The result is a life of Machiavelli that must surely be definitive in its faithfulness to the man and his experience of his time. Perhaps more surprisingly, given the rigorously biographical focus of his book, Lee presents a novel interpretation of his subject’s thinking. Machiavelli, Lee argues persuasively, was a radical conservative who aimed to show his fellow-citizens how to reclaim self-government from a corrupt oligarchy.
Well aware of the confusing variety of perspectives emerging from an explosion in Machiavelli studies in recent years, Alexander Lee aims to provide as detailed, accessible and authoritative a portrait of the man as possible. His concerns are integration, synthesis and totality: he seeks to position Machiavelli securely in the culture, society and politics of his time and to consider the full range of his writings, rather than concentrating narrowly on Il principe. He’s keenly aware of the need to read Machiavelli’s life forwards – to avoid seeing his past through his later life or ascribing to him a foresight that he never possessed.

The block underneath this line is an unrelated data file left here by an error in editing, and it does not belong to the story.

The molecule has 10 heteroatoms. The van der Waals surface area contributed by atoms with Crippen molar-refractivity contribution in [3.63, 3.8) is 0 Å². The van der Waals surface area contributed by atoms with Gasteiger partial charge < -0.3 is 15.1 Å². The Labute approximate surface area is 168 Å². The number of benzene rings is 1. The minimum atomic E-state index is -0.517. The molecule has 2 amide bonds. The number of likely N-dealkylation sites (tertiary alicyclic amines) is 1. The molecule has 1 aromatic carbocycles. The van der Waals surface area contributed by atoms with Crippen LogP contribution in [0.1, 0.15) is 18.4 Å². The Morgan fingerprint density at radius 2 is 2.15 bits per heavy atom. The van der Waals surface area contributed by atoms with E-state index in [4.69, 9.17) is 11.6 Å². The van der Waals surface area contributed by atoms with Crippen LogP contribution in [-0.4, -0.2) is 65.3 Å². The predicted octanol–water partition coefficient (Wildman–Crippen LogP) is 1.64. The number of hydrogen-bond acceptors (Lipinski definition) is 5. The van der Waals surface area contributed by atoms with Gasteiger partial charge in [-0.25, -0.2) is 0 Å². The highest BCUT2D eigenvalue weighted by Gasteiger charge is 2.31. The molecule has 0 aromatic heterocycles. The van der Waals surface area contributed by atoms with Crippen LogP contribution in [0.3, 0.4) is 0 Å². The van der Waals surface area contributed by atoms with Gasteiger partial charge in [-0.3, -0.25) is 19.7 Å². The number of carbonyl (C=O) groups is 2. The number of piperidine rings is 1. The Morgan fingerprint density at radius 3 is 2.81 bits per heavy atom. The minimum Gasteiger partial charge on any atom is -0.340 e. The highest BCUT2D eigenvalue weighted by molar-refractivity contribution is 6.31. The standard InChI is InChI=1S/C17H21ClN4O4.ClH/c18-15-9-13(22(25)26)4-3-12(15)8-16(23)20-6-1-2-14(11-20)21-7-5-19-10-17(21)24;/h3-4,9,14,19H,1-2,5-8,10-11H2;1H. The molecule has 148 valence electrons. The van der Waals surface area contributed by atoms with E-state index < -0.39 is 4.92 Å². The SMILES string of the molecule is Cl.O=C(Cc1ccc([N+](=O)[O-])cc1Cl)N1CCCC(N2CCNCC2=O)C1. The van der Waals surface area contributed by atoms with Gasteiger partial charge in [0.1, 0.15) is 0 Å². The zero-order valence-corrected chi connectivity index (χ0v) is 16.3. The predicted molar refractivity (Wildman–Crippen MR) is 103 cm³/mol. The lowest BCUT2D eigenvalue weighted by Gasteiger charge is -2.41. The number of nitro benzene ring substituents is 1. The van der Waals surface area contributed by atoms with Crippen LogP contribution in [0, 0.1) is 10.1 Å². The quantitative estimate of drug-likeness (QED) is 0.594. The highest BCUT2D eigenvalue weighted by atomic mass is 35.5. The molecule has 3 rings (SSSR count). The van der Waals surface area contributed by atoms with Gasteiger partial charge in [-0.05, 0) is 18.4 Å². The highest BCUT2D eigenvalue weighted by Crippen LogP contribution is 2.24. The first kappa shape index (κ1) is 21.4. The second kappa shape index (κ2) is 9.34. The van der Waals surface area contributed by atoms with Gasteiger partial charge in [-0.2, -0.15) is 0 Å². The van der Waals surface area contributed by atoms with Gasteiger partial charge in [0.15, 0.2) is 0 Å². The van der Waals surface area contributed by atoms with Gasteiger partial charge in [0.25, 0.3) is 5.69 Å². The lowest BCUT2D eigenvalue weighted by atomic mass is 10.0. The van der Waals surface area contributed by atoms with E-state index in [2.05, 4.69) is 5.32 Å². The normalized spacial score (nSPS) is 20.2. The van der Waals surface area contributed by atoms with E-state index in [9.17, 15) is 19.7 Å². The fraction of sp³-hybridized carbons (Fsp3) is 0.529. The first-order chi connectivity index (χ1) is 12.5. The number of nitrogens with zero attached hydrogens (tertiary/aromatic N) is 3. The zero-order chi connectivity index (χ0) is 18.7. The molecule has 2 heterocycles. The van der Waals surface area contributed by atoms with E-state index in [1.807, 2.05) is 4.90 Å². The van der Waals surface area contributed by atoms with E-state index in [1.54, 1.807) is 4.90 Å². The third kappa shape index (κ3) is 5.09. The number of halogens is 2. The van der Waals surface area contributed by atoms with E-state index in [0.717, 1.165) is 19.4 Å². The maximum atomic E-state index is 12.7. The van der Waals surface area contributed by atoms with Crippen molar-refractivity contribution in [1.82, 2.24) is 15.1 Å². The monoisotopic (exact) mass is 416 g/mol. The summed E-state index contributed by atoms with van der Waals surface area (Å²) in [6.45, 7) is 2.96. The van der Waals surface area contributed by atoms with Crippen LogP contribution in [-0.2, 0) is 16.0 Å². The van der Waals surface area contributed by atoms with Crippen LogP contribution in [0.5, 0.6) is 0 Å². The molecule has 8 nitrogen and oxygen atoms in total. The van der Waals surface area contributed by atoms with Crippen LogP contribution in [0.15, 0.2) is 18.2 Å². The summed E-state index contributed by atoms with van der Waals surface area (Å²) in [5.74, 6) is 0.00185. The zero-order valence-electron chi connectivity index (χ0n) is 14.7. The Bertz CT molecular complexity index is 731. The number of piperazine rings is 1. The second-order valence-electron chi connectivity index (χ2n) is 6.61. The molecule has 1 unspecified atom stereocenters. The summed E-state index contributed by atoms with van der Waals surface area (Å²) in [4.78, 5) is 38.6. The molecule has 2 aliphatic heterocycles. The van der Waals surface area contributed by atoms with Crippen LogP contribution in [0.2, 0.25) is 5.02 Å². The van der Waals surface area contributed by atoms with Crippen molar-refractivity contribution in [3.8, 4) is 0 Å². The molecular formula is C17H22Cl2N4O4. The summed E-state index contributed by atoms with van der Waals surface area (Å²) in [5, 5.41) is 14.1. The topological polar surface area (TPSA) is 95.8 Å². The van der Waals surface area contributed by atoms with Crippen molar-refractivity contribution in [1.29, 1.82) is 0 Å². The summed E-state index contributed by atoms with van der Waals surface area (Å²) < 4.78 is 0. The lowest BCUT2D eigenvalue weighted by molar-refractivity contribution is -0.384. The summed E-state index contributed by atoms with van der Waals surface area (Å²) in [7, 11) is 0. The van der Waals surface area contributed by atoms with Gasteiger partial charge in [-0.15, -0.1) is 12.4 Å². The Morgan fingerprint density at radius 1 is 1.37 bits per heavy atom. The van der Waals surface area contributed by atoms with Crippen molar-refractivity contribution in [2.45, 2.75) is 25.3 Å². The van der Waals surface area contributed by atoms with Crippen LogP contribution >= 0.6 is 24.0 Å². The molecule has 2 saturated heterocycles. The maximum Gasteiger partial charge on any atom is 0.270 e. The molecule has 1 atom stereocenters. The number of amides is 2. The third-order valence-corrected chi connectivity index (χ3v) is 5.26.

Was he a realist? A cynic? A communist or a proto-fascist? Lee’s is a long, dense account of a fascinating man and a complex period, and for devotees only. Nevertheless, it will surely be the definitive book on Machiavelli for some years, and provides tough yet nourishing food for thought.
As Alexander Lee’s weighty, impressively detailed biography makes clear, Machiavelli’s belief that realism trumps idealism was formed the hard way. He lived at a time when statesmanship and power politics were in a state of permanent flux, providing a stream of brutal real-life examples by which he could stress-test his theories.